'I only went out for a walk and finally concluded to stay out 'til sundown, for going out, I found was really going in.' John Muir

I've seen the top of Everest (from a long way off), smelled the breath of a whale (from way too close) and lived on a boat in Greece (for a few years), but I continue to experience some of my most precious moments right outside my backdoor.

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Saturday, 16 February 2013

Traditional Skills in Rhydymwyn

It’s Saturday, the weather’s grim, perfect for staying in and watching the rugby.  But Me and my Dad are busy turning a deer’s shin bone into a needle.  We select a bone, score it with a piece of flint, hit it with a stone to break it into shards then pick one to file into a needle.  Real cavemen would’ve used sandstone to file their bone bits, we haven’t got all day so we cheat with metal files.  The workroom is filled with the sound of rasping files and thirteen people concentrating hard, not even stopping for tea when Dan shouts; ‘the kettle’s boiled.’  It’s very meditative, filing.  Your mind is focused on the job in hand, the rain, the rugby, the chores are far away.
In the middle of it all, Naomi throws out a question:  ‘The weight of all the insects on the planet would be more than the weight of all the humans, true or false?’   Quick as a flash, someone shouts out, ‘True,’ and is rewarded with a parcel wrapped in Rudolph the Reindeer paper - a selection box!  The rest of the day is punctuated with sudden random questions and winners are rewarded with more chocolate. 
Deer Bone needles and awls

Naomi and Dan are www.outback2basics.co.uk from Shropshire.  They've been invited by North East Wales Wildlife (www.newwildlife.org.ukto teach us some traditional skills. They’re brilliant, passionate, but most of all, fun.  They went to America and re-lived the Stone Age for 4 months, making their own clothes, shoes, shelter, fire, food.  We saw the photos, they obviously didn’t have showers in the Stone Age.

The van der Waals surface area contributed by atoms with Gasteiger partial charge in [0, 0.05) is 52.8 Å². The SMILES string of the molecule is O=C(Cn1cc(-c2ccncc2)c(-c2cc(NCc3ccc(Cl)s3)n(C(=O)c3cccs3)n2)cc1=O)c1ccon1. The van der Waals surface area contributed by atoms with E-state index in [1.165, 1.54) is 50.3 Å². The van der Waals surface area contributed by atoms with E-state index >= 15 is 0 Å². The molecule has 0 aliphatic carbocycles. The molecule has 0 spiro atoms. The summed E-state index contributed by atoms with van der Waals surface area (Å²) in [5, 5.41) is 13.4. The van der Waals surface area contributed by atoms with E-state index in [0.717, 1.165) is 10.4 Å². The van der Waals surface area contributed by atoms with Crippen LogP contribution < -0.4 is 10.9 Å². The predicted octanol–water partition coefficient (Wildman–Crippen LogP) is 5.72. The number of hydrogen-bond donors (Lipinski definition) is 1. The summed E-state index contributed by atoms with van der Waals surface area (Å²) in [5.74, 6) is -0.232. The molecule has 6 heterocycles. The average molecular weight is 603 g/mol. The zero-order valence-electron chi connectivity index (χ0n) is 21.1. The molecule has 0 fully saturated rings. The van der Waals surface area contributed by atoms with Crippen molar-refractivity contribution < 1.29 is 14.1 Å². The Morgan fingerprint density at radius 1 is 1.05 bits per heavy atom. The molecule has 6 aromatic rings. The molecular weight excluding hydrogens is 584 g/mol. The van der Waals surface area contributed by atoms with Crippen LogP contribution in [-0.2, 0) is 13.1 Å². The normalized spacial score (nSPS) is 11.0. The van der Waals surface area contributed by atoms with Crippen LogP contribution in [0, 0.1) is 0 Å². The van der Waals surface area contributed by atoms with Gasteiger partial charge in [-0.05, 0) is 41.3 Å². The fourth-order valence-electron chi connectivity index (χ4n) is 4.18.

After lunch, we go outside for some fresh air and learn how to tap a birch tree to get the sap.  ‘It makes a lovely drink,’ Dan says.  ‘Pine cones make great scrubbing brushes,’ adds Naomi,  ‘and those Leylandii we all hate in our neighbour’s gardens, their bark makes great containers, but get permission first before you go stripping the bark of your neighbour’s trees, or any trees.’ 
            On our way back to the workroom, we stand under a dripping birch tree and study its branches.  ‘How can you use a tree to find your way?’ asks Dan.
 ‘Er, we give up.’  Dan explains that the branches on the south side of the tree are more horizontal, pointing towards the sun, the branches on the north side have to find the light so they point up, towards the sky.  Easy!

Bark Containers

Back inside, we begin making bark containers, sort of Stone Age handbags.  And we use the needles and awls we made during the morning session.  By the end of the afternoon, we’ve made an amazing variety of bark ‘bags.’  Better than Louis Vuitton any day.

Me and Dad walk home proud as punch with our bone needles, bark containers and chocolate prizes.  We stop by a particularly fine silver birch tree; ‘Nice bit of bark,’ says Dad.
            ‘Hmmm,’ I reply, stroking the trunk and picturing my next rustic creation.

(This was a free course provided by NEW Wildlife based in Rhydymwyn)

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